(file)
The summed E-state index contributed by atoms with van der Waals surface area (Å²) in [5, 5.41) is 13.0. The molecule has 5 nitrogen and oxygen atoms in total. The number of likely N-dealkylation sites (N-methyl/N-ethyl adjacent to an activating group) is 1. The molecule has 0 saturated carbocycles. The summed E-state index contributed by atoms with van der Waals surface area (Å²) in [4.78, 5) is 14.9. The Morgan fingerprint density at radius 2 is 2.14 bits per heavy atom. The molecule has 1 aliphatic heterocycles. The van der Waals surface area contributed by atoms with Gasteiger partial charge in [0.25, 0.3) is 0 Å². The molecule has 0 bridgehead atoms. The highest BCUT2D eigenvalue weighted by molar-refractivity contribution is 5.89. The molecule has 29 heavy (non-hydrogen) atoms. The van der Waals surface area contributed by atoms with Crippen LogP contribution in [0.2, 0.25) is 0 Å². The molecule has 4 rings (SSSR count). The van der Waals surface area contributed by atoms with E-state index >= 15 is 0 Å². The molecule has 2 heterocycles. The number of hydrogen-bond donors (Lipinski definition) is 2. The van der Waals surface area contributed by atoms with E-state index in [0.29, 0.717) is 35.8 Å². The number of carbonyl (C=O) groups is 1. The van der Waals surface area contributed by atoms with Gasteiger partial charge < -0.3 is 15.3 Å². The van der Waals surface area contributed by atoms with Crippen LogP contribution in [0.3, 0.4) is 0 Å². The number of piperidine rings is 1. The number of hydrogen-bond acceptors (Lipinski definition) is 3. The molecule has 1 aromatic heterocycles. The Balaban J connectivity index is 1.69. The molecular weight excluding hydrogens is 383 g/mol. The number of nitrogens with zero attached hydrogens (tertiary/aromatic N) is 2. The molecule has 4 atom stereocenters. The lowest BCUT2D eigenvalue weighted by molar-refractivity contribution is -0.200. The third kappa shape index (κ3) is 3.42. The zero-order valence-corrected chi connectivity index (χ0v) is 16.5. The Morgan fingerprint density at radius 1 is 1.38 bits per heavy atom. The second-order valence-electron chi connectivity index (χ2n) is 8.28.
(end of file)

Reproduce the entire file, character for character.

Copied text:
The summed E-state index contributed by atoms with van der Waals surface area (Å²) in [5, 5.41) is 13.0. The molecule has 5 nitrogen and oxygen atoms in total. The number of likely N-dealkylation sites (N-methyl/N-ethyl adjacent to an activating group) is 1. The molecule has 0 saturated carbocycles. The summed E-state index contributed by atoms with van der Waals surface area (Å²) in [4.78, 5) is 14.9. The Morgan fingerprint density at radius 2 is 2.14 bits per heavy atom. The molecule has 1 aliphatic heterocycles. The van der Waals surface area contributed by atoms with Gasteiger partial charge in [0.25, 0.3) is 0 Å². The molecule has 0 bridgehead atoms. The highest BCUT2D eigenvalue weighted by molar-refractivity contribution is 5.89. The molecule has 29 heavy (non-hydrogen) atoms. The van der Waals surface area contributed by atoms with Crippen LogP contribution in [0.2, 0.25) is 0 Å². The molecule has 4 rings (SSSR count). The van der Waals surface area contributed by atoms with E-state index >= 15 is 0 Å². The molecule has 2 heterocycles. The number of hydrogen-bond donors (Lipinski definition) is 2. The van der Waals surface area contributed by atoms with E-state index in [0.29, 0.717) is 35.8 Å². The number of carbonyl (C=O) groups is 1. The van der Waals surface area contributed by atoms with Gasteiger partial charge < -0.3 is 15.3 Å². The van der Waals surface area contributed by atoms with Crippen LogP contribution in [0.3, 0.4) is 0 Å². The number of piperidine rings is 1. The number of hydrogen-bond acceptors (Lipinski definition) is 3. The molecule has 1 aromatic heterocycles. The Balaban J connectivity index is 1.69. The molecular weight excluding hydrogens is 383 g/mol. The number of nitrogens with zero attached hydrogens (tertiary/aromatic N) is 2. The molecule has 4 atom stereocenters. The lowest BCUT2D eigenvalue weighted by molar-refractivity contribution is -0.200. The third kappa shape index (κ3) is 3.42. The zero-order valence-corrected chi connectivity index (χ0v) is 16.5. The Morgan fingerprint density at radius 1 is 1.38 bits per heavy atom. The second-order valence-electron chi connectivity index (χ2n) is 8.28.